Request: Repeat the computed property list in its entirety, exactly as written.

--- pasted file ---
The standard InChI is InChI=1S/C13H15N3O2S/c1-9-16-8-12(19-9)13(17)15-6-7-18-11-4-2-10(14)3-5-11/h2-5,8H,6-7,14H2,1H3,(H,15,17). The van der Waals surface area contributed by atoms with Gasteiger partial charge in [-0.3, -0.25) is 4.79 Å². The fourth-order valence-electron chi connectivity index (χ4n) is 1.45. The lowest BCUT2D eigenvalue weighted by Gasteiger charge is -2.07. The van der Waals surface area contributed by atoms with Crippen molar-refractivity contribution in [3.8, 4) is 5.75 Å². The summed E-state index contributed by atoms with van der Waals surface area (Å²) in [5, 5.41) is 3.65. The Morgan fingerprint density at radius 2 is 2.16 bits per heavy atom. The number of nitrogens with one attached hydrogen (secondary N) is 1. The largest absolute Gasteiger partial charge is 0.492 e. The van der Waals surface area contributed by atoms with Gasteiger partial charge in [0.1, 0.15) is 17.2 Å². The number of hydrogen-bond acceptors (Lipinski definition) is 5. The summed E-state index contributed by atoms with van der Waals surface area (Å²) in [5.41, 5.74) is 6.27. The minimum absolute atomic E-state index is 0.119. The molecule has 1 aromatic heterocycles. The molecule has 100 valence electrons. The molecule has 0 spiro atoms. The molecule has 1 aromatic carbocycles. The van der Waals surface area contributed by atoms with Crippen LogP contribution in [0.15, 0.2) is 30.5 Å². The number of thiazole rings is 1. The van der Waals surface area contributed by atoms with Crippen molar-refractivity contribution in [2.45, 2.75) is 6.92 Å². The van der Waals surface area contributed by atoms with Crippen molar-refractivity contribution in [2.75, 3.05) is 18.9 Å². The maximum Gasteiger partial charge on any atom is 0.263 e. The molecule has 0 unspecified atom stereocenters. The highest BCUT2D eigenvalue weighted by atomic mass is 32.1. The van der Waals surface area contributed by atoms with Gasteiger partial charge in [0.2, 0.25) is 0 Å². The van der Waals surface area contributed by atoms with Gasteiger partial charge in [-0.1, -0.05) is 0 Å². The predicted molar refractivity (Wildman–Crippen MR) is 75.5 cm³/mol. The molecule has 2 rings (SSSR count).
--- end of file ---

The standard InChI is InChI=1S/C13H15N3O2S/c1-9-16-8-12(19-9)13(17)15-6-7-18-11-4-2-10(14)3-5-11/h2-5,8H,6-7,14H2,1H3,(H,15,17). The van der Waals surface area contributed by atoms with Gasteiger partial charge in [-0.3, -0.25) is 4.79 Å². The fourth-order valence-electron chi connectivity index (χ4n) is 1.45. The lowest BCUT2D eigenvalue weighted by Gasteiger charge is -2.07. The van der Waals surface area contributed by atoms with Crippen molar-refractivity contribution in [3.8, 4) is 5.75 Å². The summed E-state index contributed by atoms with van der Waals surface area (Å²) in [5, 5.41) is 3.65. The Morgan fingerprint density at radius 2 is 2.16 bits per heavy atom. The number of nitrogens with one attached hydrogen (secondary N) is 1. The largest absolute Gasteiger partial charge is 0.492 e. The van der Waals surface area contributed by atoms with Gasteiger partial charge in [0.1, 0.15) is 17.2 Å². The number of hydrogen-bond acceptors (Lipinski definition) is 5. The summed E-state index contributed by atoms with van der Waals surface area (Å²) in [5.41, 5.74) is 6.27. The minimum absolute atomic E-state index is 0.119. The molecule has 1 aromatic heterocycles. The molecule has 100 valence electrons. The molecule has 0 spiro atoms. The molecule has 1 aromatic carbocycles. The van der Waals surface area contributed by atoms with Crippen LogP contribution in [0.15, 0.2) is 30.5 Å². The number of thiazole rings is 1. The van der Waals surface area contributed by atoms with Crippen molar-refractivity contribution in [2.45, 2.75) is 6.92 Å². The van der Waals surface area contributed by atoms with Crippen molar-refractivity contribution in [2.75, 3.05) is 18.9 Å². The maximum Gasteiger partial charge on any atom is 0.263 e. The molecule has 0 unspecified atom stereocenters. The highest BCUT2D eigenvalue weighted by atomic mass is 32.1. The van der Waals surface area contributed by atoms with Gasteiger partial charge in [0.2, 0.25) is 0 Å². The van der Waals surface area contributed by atoms with Gasteiger partial charge in [-0.1, -0.05) is 0 Å². The predicted molar refractivity (Wildman–Crippen MR) is 75.5 cm³/mol. The molecule has 2 rings (SSSR count).